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I totally agree with you. I also fully trust these companies, despite the paranoid approch I used in my previous post. I actually use both Google and Skype services :)

My goal was only to give an other point of view, and particularly the one some companies have on Skype.

Thank you for your well argued answer.

Great post Michael. I took a look at the Skype black hat reference and it was very interesting. Not being a black hat, white hat, or even yellow hat, it was a bit hard to follow even what the objective was. It seems that the greatest danger to an organization is an attack by packets masquerading as Skype. It looks like there is a simple way to shut off Skype, but not separate it from obfuscated noise. How probable is his?

Aside from that, there is a need to trust Skype, which means trust eBay. eBay is essentially a trusted financial institution and will ultimately be regulated as such. They have far more to lose by abusing that trust. Just look at the latest moves by AOL to protect its reputation after it inadvertently posted anonymized user records.

At the moment, the information I put into Google is more valuable than I put into Skype. I long ago made the decision to trust Google and now I trust Skype. Alfresco is better off for doing so.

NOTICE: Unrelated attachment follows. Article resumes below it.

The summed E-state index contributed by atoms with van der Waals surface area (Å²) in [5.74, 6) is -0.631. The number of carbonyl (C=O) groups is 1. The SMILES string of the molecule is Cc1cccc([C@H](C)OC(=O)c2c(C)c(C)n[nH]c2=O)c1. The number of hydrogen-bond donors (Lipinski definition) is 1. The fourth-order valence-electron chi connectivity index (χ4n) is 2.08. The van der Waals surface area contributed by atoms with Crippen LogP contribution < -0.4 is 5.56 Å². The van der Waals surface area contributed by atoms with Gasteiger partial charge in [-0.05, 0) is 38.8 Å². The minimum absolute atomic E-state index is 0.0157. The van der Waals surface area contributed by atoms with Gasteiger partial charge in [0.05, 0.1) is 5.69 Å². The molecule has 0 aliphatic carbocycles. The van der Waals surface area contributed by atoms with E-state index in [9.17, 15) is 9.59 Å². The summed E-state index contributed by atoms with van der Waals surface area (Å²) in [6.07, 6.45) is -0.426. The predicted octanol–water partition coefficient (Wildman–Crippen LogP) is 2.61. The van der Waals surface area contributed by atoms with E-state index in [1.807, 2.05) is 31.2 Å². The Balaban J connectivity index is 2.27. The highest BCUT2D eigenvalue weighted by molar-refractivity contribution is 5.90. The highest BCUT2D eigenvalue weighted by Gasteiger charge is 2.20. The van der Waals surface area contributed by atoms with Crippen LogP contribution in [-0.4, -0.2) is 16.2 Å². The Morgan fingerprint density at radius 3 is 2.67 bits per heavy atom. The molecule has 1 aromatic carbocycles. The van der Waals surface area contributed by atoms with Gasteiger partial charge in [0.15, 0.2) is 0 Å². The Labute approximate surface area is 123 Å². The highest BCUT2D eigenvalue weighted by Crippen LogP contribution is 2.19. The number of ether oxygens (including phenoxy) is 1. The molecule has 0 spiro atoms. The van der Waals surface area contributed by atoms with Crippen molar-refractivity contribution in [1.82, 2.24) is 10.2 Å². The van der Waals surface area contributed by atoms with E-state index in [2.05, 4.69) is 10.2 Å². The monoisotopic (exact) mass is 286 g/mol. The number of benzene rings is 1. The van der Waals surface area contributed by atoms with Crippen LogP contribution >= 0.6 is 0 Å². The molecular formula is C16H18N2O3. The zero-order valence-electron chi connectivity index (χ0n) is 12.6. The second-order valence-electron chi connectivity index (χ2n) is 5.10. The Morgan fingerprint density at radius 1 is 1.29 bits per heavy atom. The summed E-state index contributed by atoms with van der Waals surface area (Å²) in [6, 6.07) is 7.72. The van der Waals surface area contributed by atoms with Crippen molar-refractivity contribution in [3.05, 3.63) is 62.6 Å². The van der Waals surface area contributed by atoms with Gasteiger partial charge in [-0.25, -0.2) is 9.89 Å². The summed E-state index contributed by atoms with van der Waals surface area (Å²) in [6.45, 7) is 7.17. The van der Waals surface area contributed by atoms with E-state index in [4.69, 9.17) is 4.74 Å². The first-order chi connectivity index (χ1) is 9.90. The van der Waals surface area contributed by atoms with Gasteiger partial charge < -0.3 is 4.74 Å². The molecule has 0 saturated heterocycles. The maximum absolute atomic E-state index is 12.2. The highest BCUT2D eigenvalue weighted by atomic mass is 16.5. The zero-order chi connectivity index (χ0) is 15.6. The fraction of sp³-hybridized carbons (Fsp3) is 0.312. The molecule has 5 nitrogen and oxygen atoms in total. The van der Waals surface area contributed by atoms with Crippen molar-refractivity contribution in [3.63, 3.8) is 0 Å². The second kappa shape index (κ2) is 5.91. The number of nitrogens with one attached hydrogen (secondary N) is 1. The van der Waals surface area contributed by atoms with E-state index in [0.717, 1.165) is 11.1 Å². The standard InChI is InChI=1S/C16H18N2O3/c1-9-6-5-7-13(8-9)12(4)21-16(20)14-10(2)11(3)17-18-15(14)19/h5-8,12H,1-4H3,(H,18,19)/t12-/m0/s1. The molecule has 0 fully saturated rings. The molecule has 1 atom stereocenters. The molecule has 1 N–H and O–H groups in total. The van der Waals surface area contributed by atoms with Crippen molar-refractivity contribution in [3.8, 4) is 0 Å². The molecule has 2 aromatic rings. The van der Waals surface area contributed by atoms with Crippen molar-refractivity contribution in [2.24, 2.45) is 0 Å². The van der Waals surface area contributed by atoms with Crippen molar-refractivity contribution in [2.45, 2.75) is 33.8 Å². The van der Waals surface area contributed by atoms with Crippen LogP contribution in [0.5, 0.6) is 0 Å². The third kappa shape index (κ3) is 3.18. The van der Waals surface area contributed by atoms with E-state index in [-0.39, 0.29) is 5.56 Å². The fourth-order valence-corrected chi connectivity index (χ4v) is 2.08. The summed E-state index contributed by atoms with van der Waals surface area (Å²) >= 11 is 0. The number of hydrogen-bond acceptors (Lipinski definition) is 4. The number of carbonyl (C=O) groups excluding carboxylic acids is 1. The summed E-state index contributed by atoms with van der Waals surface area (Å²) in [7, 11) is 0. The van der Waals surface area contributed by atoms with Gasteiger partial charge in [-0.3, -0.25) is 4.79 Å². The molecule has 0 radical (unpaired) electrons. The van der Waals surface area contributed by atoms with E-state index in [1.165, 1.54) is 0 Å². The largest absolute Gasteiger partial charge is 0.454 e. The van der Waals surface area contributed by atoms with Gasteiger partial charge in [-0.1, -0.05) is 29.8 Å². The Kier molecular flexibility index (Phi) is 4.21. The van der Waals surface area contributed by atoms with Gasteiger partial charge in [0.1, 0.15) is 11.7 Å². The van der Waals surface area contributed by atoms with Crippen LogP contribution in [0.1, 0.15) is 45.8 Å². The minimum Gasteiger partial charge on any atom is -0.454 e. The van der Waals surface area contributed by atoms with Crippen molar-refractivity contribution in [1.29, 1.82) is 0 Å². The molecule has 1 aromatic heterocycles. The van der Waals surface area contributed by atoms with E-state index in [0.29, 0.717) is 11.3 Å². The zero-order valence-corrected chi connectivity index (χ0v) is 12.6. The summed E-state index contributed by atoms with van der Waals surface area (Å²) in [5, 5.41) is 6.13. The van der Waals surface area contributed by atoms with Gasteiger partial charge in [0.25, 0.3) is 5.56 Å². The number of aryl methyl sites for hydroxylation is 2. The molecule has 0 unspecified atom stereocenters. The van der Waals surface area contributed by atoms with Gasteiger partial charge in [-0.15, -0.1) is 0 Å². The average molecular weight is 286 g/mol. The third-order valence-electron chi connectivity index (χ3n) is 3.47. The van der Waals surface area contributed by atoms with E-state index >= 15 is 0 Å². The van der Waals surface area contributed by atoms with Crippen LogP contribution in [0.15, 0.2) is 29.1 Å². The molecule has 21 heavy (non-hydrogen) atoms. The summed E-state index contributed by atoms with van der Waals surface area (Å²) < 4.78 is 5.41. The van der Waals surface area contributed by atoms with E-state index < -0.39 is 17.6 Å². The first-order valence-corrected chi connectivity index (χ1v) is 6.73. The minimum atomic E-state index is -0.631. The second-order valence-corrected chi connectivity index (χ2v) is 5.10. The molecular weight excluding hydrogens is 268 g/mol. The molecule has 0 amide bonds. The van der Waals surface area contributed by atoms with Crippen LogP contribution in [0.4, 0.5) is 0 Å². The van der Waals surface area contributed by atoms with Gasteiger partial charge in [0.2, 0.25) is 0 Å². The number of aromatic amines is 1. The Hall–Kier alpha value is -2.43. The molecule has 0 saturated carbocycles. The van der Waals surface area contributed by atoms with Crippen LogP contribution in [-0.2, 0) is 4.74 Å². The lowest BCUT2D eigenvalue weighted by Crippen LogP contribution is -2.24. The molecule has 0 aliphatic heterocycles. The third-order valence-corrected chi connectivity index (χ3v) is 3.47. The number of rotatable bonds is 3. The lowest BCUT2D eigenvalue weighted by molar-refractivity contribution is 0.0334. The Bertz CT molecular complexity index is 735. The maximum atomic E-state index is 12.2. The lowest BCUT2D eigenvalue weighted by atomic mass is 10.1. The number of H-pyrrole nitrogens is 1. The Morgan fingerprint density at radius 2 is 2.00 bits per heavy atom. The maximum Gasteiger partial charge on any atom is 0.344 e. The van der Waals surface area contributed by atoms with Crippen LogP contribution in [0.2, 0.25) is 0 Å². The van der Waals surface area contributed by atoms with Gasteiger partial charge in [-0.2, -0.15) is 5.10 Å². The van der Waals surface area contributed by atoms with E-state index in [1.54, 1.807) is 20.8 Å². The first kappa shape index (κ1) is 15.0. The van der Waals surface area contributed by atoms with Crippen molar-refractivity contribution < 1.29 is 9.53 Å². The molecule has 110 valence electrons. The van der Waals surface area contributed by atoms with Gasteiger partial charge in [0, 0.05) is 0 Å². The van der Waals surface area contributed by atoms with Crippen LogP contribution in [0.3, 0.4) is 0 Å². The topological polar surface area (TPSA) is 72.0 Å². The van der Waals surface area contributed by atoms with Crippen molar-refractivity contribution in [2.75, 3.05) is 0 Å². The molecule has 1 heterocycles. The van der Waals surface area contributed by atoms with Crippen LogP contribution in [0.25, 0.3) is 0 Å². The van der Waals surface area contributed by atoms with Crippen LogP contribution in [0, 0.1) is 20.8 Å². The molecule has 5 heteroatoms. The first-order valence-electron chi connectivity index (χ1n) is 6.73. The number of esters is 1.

In addition, the value of a network grows exponentially with its size. (Metcalf's law?) All our employees and most of our customers are on Skype and I can establish a crystal clear conversation with them at no cost. That is worth something. If they are abusing my bandwith or cycles, from what I have seen so far it is worth it.

Money is not the only issue with skype ...

I agree that this service is an incredibly cheap ans effective way to communicate. I really enjoy this new way of communicating and making conferences in one click !

But it also has serious security issues ...

Skype is using a proprietary (and heavily encrypted) protocol, wich does not let you monitor what happens "on the line".

A good way to learn about this protocol is http://www.secdev.org/conf/skype_BHEU06.pdf

This documents shows some security issues skype was not communicating on, because they think security is obscurity ...

What's more, by installing skype, you give them (skype company) the right to use your bandwith and your CPU for "other applications" than phoning or chatting ! Please read carefully the EULA ... Skype can use your computer for P2P applications your're not aware of ...

By using Skype, your machines become a node on the Skype network, which means that you become a forwarding point for ALL the traffic Skype decides to send you.

What's more, skype is built to bypass most of firewalls by using common ports as HTTP one.

This is why skype is totally forbidden in many corps, and why it's forbidden to install it in many Government Agencies in Europe !

There is the difference between a free (as a beer) application and an open project.

There is free AND open (source and protocol) alternatives to skype, with the same business model :

The "skype way of phoning" is really great, an I can't imagine returning to classical phones, but the way skype implements it is a real security concern you have to think of.



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